The hip joint is a “ball and socket” joint. The “ball” is the head of the femur or thighbone, and the “socket” is the cup-shaped acetabulum. The joint surface is covered by a smooth articular surface that allows pain-free movement in the joint.
Injuries to the hip ligaments are commonly called a hip sprain and can range from minor tears of the ligaments to more serious injuries involving the hip muscles, tendons or bone.
Osteoarthritis, also called degenerative joint disease, is the most common form of arthritis. It occurs most often in the elderly. This disease affects the tissue covering the ends of bones in a joint called cartilage. In osteoarthritis, the cartilage becomes damaged and worn out, causing pain, swelling, stiffness and restricted movement in the affected joint.
The inflammation of the joints is referred to as arthritis. Inflammation arises when the smooth lining called cartilage at the ends of bones wears away. In some cases, the inflammation is caused when the lining of the joint becomes inflamed as part of an underlying systemic disease.
Hip bone cysts, also referred to as subchondral bone cysts, are fluid-filled sacs or spaces that form in one or both of the bones that make up a hip joint. The cysts develop just below the cartilage (tough spongy tissue) that covers the bone near the joint.
Femoral subchondral cysts are fluid-filled sacs or spaces that form in the femur (thighbone) side of the hip joint. Subchondral refers to the layer of bone just below the cartilage in a joint. The suffix ‘chondral’ means cartilage, while the prefix ‘sub’ means below.
GTPS, also called trochanteric bursitis, is a localized painful condition affecting your outer thigh and hip area where the pain is typically confined to only the outer side of the femur at the edge of the hip.
Iliopsoas tendonitis also referred to as snapping hip syndrome, is an inflammation of the iliopsoas tendon or the surrounding area. The iliopsoas is the hip flexor tendon located over the front of the hip socket. The term snapping hip describes the sound made, a snap or click, that occurs with certain hip movements including flexion, extension, and rotation of the hip.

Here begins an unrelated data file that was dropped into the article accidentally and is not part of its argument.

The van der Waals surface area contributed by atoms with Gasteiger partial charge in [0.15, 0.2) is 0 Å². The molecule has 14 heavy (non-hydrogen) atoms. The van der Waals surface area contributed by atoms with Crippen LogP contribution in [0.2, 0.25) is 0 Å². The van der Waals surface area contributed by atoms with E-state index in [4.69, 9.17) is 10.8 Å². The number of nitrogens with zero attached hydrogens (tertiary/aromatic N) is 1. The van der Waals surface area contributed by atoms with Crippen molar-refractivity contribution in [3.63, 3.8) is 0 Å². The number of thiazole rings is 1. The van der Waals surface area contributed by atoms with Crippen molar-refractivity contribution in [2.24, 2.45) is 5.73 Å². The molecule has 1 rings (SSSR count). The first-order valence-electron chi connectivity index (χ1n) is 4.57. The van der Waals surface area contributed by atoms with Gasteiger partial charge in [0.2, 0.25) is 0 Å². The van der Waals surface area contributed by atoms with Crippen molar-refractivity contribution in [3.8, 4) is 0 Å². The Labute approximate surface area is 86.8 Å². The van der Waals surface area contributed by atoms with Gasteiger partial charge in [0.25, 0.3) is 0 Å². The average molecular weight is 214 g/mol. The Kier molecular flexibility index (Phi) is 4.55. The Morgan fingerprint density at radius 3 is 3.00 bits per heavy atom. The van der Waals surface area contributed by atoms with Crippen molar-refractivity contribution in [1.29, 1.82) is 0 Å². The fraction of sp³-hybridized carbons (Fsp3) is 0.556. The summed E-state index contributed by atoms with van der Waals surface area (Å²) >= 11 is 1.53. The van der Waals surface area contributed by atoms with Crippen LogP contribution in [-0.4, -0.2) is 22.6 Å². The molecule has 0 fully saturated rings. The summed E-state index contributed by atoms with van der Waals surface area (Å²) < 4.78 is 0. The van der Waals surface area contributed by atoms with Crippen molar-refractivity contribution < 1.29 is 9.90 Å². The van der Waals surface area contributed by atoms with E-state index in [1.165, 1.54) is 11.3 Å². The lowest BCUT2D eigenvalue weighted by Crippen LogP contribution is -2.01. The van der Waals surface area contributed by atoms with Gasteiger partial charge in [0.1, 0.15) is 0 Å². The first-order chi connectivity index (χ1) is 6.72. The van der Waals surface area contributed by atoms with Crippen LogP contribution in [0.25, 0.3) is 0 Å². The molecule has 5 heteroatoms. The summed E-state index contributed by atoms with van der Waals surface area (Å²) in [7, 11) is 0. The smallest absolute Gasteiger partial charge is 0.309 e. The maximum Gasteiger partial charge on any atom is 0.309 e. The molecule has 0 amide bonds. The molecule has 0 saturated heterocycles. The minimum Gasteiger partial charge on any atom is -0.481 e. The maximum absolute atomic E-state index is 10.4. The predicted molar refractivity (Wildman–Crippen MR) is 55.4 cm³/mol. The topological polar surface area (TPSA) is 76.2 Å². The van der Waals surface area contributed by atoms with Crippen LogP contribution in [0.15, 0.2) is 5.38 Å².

Iliopsoas impingement also known as internal snapping hip syndrome is a condition characterized by inflammation and pain in the iliopsoas muscles resulting in abnormal movement of the hip.
Snapping hip syndrome is a condition in which you hear or feel a snapping sound in the hip when you swing your legs, run, walk or get up from a chair. The sound can be experienced in the back, front or side of the hip.
Avascular necrosis, also called osteonecrosis, is a condition in which bone death occurs because of inadequate blood supply to it. Lack of blood flow may occur when there is a fracture in the bone or a joint dislocation that may damage nearby blood vessels. Hip joint is most commonly affected; however, the knee and shoulder may also be involved.
Slipped capital femoral epiphysis (SCFE) is an unusual disorder of the hip where the ball at the upper end of the thighbone (femur) slips in a backward direction. This is caused due to weakness of the growth plate. This condition is commonly caused during accelerated growth periods such as the onset of puberty.
Irritable hip, also known as acute transient synovitis, is a common disorder of childhood characterized by hip pain and limping. The term transient means that it does not last long. It usually occurs before puberty and affects only one hip. Boys aged between 4 to 10 years are most often affected.
Tendons are strong connective tissue structures that connect muscle to bone. Hip tendonitis is a condition associated with degeneration of the hip tendons. This condition is mainly caused due to strain on the tendons which may occur due to overuse or biomechanical problems.
Hip osteonecrosis occurs due to disruption of the blood supply to the highest part of the thigh bone (femoral head). Due to lack of nourishment, the bone tissue of the femoral head dies and gradually collapses, which may further lead to degeneration of the underlying cartilage.